The usual suspects say the best thing for Venezuela would be to return to the free market  (capitalism). It might, But that won't solve anything. The free market makes only oil barons rich. And it's not just oil countries being impoverished by the free market. Look at the poverty of  Haiti, Guatemala, Panama...Look at Congo. Look at most of Africa. The idea that the free market creates prosperity is rubbish.

Venezuela was once a free market country. And it was very poor - with a tiny aristocracy of very rich. Capitalism is not good at distributing wealth. That's why the very richer get richer while everybody else gets poorer.

Here's a story of how military attacks on hospitals (over half of them deliberate) have killed almost a thousand people over past year and a half or so. The photo is of a destroyed hospital in Yemen. But that one must have been an accident because Mr. Dion has assured us that Saudi Arabia would never kill civilians.

And here is a very balanced account of the chaos in South America.

This article is related to a point I made earlier about deliberate American provocation of Russia and China. And note the qualifications of the writer. This is no rabble-rouser.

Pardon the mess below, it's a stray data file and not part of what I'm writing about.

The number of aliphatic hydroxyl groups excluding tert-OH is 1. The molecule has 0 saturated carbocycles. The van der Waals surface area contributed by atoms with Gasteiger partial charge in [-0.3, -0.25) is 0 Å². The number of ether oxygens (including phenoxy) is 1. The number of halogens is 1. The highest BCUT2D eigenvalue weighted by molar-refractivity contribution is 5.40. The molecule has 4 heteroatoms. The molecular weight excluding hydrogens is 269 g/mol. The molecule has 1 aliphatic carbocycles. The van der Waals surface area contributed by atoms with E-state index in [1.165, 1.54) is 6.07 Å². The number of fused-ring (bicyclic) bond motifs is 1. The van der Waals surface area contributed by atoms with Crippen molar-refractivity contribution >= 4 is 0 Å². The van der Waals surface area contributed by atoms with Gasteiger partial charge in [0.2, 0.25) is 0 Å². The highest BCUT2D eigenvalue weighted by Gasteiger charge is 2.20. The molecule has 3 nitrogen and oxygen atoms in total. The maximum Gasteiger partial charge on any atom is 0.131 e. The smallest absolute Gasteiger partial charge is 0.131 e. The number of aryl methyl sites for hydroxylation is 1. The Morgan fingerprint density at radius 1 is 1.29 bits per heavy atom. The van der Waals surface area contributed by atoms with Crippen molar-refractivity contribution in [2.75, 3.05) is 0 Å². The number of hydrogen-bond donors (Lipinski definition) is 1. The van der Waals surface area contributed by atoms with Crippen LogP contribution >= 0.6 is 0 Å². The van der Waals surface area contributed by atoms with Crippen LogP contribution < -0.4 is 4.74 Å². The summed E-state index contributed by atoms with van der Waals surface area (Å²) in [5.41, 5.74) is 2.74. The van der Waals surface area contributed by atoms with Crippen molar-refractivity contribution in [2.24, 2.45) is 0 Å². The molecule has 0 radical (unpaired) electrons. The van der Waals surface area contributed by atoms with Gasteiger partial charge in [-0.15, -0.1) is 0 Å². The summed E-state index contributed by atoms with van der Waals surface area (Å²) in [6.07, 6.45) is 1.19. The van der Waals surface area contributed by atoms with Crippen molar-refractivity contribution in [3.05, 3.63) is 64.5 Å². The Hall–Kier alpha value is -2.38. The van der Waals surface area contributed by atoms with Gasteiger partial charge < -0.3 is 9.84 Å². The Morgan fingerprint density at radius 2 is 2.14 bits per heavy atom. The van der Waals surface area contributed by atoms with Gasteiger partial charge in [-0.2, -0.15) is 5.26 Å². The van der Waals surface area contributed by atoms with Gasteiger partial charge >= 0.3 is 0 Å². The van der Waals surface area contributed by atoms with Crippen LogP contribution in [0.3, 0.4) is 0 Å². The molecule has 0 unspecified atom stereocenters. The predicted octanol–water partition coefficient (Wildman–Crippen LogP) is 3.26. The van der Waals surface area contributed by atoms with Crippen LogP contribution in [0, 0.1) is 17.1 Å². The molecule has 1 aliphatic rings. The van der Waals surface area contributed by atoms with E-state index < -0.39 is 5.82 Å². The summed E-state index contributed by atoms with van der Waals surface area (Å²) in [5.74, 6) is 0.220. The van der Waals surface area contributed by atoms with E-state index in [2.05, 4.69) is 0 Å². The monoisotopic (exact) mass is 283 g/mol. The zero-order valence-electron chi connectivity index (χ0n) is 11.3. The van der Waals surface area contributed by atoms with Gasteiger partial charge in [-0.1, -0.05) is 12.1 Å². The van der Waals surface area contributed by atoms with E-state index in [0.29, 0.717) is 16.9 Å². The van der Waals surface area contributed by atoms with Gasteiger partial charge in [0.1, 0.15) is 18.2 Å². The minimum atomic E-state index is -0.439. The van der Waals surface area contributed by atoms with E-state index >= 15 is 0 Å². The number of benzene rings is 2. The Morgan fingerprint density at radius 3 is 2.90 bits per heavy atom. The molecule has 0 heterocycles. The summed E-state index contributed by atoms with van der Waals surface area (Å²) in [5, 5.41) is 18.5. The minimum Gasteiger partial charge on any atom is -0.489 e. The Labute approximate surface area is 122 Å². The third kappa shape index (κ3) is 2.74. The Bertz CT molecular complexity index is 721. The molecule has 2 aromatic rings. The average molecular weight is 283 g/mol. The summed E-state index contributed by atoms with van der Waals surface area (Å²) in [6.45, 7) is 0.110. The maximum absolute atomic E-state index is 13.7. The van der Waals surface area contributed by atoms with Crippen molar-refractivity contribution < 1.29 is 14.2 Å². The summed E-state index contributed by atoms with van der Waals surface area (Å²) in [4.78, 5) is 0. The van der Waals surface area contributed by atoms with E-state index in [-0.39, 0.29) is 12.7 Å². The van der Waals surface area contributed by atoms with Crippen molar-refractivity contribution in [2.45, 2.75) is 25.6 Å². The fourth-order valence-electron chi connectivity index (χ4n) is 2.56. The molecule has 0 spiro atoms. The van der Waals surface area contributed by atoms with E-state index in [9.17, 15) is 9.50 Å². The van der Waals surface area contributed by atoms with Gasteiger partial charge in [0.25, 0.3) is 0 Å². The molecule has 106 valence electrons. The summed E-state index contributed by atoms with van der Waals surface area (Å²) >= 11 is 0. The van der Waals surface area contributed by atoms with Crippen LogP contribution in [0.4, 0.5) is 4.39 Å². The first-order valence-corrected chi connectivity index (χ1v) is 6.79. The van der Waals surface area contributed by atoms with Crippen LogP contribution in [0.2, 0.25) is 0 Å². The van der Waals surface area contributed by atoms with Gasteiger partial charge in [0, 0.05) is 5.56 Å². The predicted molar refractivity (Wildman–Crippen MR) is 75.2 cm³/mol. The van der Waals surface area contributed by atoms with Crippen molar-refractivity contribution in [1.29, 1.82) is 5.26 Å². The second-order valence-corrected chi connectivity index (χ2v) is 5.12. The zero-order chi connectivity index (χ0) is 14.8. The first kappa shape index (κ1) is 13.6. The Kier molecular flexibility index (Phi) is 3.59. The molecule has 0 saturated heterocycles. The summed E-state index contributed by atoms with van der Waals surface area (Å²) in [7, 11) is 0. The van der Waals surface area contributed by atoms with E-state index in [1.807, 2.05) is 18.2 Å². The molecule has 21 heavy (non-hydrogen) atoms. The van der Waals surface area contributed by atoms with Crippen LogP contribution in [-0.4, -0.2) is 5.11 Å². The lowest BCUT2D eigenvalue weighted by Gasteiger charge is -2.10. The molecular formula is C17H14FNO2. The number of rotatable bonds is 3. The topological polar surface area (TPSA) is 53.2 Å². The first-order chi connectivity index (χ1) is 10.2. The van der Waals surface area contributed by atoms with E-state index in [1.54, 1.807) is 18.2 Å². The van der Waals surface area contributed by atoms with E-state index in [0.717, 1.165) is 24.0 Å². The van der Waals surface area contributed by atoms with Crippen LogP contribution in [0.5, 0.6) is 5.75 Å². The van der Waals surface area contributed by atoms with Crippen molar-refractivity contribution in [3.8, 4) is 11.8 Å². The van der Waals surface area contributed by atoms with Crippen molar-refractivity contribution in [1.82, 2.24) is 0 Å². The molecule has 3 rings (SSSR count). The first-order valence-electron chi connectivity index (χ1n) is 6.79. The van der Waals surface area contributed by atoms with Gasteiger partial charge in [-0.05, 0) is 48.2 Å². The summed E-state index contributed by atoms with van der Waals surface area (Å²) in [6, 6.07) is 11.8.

The following item, a long one, is about experiments the U.S. conducted on its own soldiers.   In fact, this has been common in most armies for over a century - and sometimes on civilians. (Residue from the nuclear test at Bikini is still killing local people. So is the dumping of nuclear waste along the shores of Africa.) New Brunswick had its own brush with this in the case of Agent Orange.

I guess the next one isn't really news. But it's quite fascinating, even stunning. And it's much more interesting than the news.

Some day, we're going to have to call Israel to account for its behaviour towards its own Palestinian citizens as well as to Palestine, itself. Either that, or get sucked into another, very bloody war.

I guess we all have images of the link between religion and evilness - except when it's our religion and our evilness. i grew up in a Canada which still connected Judaism with greed. I learned by my teens that any judaic greed was left in the dust by the super greed of some Christians. Devout Christians, including Hitler and our ancestors who settled Canada and the U.S. happily murdered and starved people, as we did with native peoples. Christians were the first to use nuclear weapons - and deliberately used them on civilians. Christians bled China and India, and made China into the biggest drug market in the world. Christians so  shattered Africa it has never recovered. It was a Christian, Lyndon Johnson, who happily had millions of Vietnamese murdered. But I've never heard any of these acts linked to Christianity as we link terrorism to Islam.